Question: It is White to play. After the game Anand regretted his next move and suggested to his opponent that “36 g3 would have been about equal.” What did Caruana have great pleasure in telling the Indian grandmaster was his intended reply? (See below for the answer – it’s something special!)
Let’s see how the game actually continued:
Aiming to reduce the pressure on the e-file, but:
A deadly infiltration and much better than 36…Rxa8 37 Kxe1.
37 Rxe8+ Rxe8 38 Qd1
To meet the threat of 38…Qh4+ and also stop 38…Qc1.
Now the white king was in danger and gradually driven out and mated. Anand resigned on move 51.
Answer: After 36 g3? Black has the pretty queen offer 36…Qf5!. Then 37 Qxf5 R8e2 is mate, while if 37 Be4 (what else?) 37…Qxa5 38 Kxe1 d5, Black wins the bishop.
The refutation of 36 g3 is easy to calculate once you have become aware of Black’s first move. But leaving the queen en prise isn’t intuitive and takes tactical imagination.
The Key Move is Two Moves Deep, and Difficult Enough to Fool a World-class Player
[FEN “r5r1/3n1p1k/2p1q2p/1pp1pR2/4Pp1P/pP1P1N1Q/P1P2P2/1K1R4 w – – 0 27”]
Question: It’s White to play. Black has just moved his rook from d8 to g8. Can you find the short but great combination which clinched for Anand the game (and also the tournament)?
There is a video of Grischuk’s face at this point. He looked totally bemused after Anand’s next move as he hadn’t seen the idea behind the knight sacrifice. Well, he didn’t have long to wait in a rapidplay game to find out:
Answer: 27 Ng5+! hxg5 28 Rxf7+! Qxf7
Otherwise the queen is lost.
29 hxg5+ Kg7 30 Qh6 mate
Note that you can’t play the moves in the order 27 Rxf7+? Qxf7 28 Ng5+ as Black then has 28…Rxg5! 29 hxg5 h5.
The hard move was 28 Rxf7+!. Most players would notice the possibility of 27 Ng5+ hxg5 but look at no alternatives other than 28 hxg5+?, when 28…Kg7 leaves White with nothing for the piece. It takes imagination to see that, despite only having the queen and a pawn on g5 left to attack with, White can mate on h6: the black king is boxed in by his own queen on f7 and rook on g8.
The chapters on calculation and combinations certainly gives something to which aspire, and MacDonald walks us through the complications dilligently, but in the examples where it takes two pages of analysis to explain what’s going on, or even two paragraphs, then it’s beyond the ken of the target audience. And this could be discouraging to those who are not super-talented juniors.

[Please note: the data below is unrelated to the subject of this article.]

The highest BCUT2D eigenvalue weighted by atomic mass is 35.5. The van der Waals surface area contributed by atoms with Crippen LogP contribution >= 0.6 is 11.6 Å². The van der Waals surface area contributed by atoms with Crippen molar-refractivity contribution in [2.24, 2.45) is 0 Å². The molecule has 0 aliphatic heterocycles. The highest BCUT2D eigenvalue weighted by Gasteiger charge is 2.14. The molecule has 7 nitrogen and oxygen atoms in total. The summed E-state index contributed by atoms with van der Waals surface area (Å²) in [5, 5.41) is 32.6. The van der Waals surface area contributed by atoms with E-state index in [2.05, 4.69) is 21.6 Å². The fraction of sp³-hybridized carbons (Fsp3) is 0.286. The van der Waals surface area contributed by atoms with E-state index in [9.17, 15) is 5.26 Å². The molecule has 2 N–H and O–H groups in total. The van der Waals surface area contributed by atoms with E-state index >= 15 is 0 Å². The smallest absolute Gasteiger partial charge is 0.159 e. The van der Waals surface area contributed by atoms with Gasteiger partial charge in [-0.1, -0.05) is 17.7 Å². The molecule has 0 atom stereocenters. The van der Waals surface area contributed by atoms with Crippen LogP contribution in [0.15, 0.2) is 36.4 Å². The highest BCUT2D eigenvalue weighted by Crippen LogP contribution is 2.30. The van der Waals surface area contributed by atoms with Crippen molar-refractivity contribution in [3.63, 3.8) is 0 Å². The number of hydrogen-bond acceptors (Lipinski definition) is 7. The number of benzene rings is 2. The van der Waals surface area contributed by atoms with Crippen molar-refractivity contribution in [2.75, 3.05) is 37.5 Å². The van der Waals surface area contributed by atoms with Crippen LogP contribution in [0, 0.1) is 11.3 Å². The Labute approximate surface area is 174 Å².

One striking stand out game from the book, which would be anthologized forever had the winner been named Carlsen or Anand, was the following:
Bai Jinshi – Ding Liren
Chinese Team Championship 2017
1.d4 Nf6 2.c4 e6 3.Nc3 Bb4 4.Nf3 0-0 5.Bg5 c5 6.e3 cxd4 7.Qxd4 Nc6 8.Qd3 h6 9.Bh4 d5 10.Rd1 g5 11.Bg3 Ne4 12.Nd2 Nc5 13.Qc2 d4 14.Nf3 e5 15.Nxe5 dxc3 16.Rxd8 cxb2+ 17.Ke2 Rxd8 18.Qxb2 Na4 19.Qc2 Nc3+ 20.Kf3 Rd4!! 21.h3 h5 22.Bh2 g4+ 23.Kg3 Rd2 24.Qb3 Ne4+ 25.Kh4 Be7+ 26.Kxh5 Kg7 27.Bf4 Bf5 28.Bh6+ Kh7 29.Qxb7 Rxf2 30.Bg5 Rh8
[FEN “7r/pQ2bp1k/2n5/4NbBK/2P1n1p1/4P2P/P4rP1/5B1R w – – 0 31”]
A picturesque diagram that looks like a composed problem.
31.Nxf7 Bg6+ 32.Kxg4 Ne5+! Megadatabase 2019 shows the game ending here, but McDonald continues with 33.Nxe5 Bf5+ 34.Kh5 Kg7+ 35.Bh6+ Rxh6 mate
McDonald concludes, “I’m sure you’ll agree that was a great game, one of the best of the modern age. Ding Liren built his magnificent attack on his knowledge of a host of tactical themes.” His analysis of this game spans almost five pages. By the way, Ding was the recent winner of the 2019 Sinquefield Cup, topping none other than world champion Magnus Carlsen in the rapid and blitz tiebreak.
There are keen insights about how to improve at chess throughout the book. MacDonald’s most important advice is perhaps “I hope that this book will spur you on to devise your own study plan. This will mean making time not only to look at openings, but also to solve chess puzzles, annotate your own games, learn about chess history and the great masters, read books about the endgame, practice calculation by selecting complicated positions to analyse to death, and so on.” In fact these two sentences encapsulate all you need to do to fulfill the premise of the title.
We encourage you to avail yourself of McDonald’s advice that “Immersing yourself in the great games of chess history is a perfect way to sugar the pill of chess study. You might think you are just having fun and relaxing but you’ll pick up loads of essential ideas ‘by accident’.” Reading the instructive content of Coach Yourself is just icing on the cake. This is an easy-to-read, enjoyable book.
The ebook works wonderfully in the free Everyman Chess Viewer app, and makes it simple and convenient to play through the games. The app comes with a built-in chess engine, but it will not let you enter sideline variations on your own. Chess Viewer eBooks are compatible with Apple and Android products, as well as with any PGN software. Each eBook comes with a ChessBase and PGN file that can be added to your device of choice.